Cyberattacks are on the rise, and companies are paying attention, new research finds.
Lloyd's of London released its third biennial Risk Index, a survey revealing that executives worldwide are prioritizing short-term risks, such as cyberattacks, over long-term strategic decisions.
Following a series of high-profile cyberattack incidents in 2011, cyberrisk has become the second-highest perceived risk for U.S. and Canadian business leaders. Worldwide, cyberrisk has jumped from the 12th-highest to the third-highest perceived risk since 2011. According to the researchers, in comparison to the 2009 and 2011 Risk Index, the current results suggest that businesses previously underestimated both the impact of and their vulnerability to cyberattacks.
Yet the survey also showed that businesses still don't feel adequately prepared to deal with an actual cyberattack: Cyberattacks fell in the No. 21 spot on the risks companies are prepared to handle. Based on the results, company size is the biggest factor in these types of risk perception and management.
"A clear divide is emerging in the evolution of risk management between smaller and larger companies," the researchers wrote.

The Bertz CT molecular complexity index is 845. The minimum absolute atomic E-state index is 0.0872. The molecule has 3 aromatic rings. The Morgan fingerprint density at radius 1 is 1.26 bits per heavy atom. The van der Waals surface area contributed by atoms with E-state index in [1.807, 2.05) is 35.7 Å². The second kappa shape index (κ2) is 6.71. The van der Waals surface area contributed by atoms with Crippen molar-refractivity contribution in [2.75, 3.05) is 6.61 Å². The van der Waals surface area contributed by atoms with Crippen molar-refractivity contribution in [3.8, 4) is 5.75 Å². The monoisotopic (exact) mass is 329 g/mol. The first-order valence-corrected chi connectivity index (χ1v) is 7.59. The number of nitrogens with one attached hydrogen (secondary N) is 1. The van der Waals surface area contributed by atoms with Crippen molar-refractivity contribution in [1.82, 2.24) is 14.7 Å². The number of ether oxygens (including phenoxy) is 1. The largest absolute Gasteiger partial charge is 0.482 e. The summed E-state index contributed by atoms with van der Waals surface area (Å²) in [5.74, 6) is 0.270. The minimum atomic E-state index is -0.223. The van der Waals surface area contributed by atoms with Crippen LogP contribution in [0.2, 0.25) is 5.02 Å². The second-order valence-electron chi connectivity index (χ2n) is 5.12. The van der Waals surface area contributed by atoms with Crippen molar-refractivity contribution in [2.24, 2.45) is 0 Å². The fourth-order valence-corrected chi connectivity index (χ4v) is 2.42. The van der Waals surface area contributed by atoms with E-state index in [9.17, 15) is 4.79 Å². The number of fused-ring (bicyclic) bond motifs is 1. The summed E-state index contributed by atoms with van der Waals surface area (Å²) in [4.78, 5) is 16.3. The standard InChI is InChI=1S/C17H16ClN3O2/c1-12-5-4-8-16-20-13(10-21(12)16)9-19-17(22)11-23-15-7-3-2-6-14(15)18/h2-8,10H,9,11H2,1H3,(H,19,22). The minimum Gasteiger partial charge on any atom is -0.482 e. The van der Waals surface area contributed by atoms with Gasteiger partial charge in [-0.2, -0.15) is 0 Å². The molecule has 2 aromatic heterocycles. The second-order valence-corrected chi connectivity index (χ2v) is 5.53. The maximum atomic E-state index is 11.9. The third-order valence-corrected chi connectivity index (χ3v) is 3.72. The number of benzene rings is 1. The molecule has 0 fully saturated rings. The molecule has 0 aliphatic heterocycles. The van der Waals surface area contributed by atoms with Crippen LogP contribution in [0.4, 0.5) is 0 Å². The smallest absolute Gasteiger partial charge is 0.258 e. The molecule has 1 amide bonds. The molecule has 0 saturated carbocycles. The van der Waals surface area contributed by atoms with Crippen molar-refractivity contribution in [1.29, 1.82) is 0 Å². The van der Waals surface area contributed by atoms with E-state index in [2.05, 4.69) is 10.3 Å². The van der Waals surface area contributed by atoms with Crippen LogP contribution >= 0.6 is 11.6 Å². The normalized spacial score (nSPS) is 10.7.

For instance, whereas large and small companies had similar outlooks on prioritizing and preparing for risks in 2009, smaller companies now give all risks lower priority than larger companies.
Nonetheless, the survey also revealed that, in the last five years, risks ranked higher on companies' priority list are also given higher priority in terms of preparedness, while low-priority risks are given less preparation.
Overall, the top five risks, according to the survey, are high taxation, loss of customers, cyberrisk, price of material inputs and excessively strict regulations. Although these are all valid concerns for businesses, Lloyd's CEO Richard Ward warned that prioritizing short-term risks should not take away managing risks in the long run.
"With the timetable for global economic recovery likely to be much longer than we hoped, a focus on long-term sustainability and effective risk management should be a priority for boards across the world," Ward said in a statement.
The Lloyd's Risk Index 2013 is based on a survey of more than 500 C-level and board-level executives worldwide. It was conducted by Ipsos MORI, a U.K.-based market research firm, for Lloyd's during April and May.
Originally published on BusinessNewsDaily.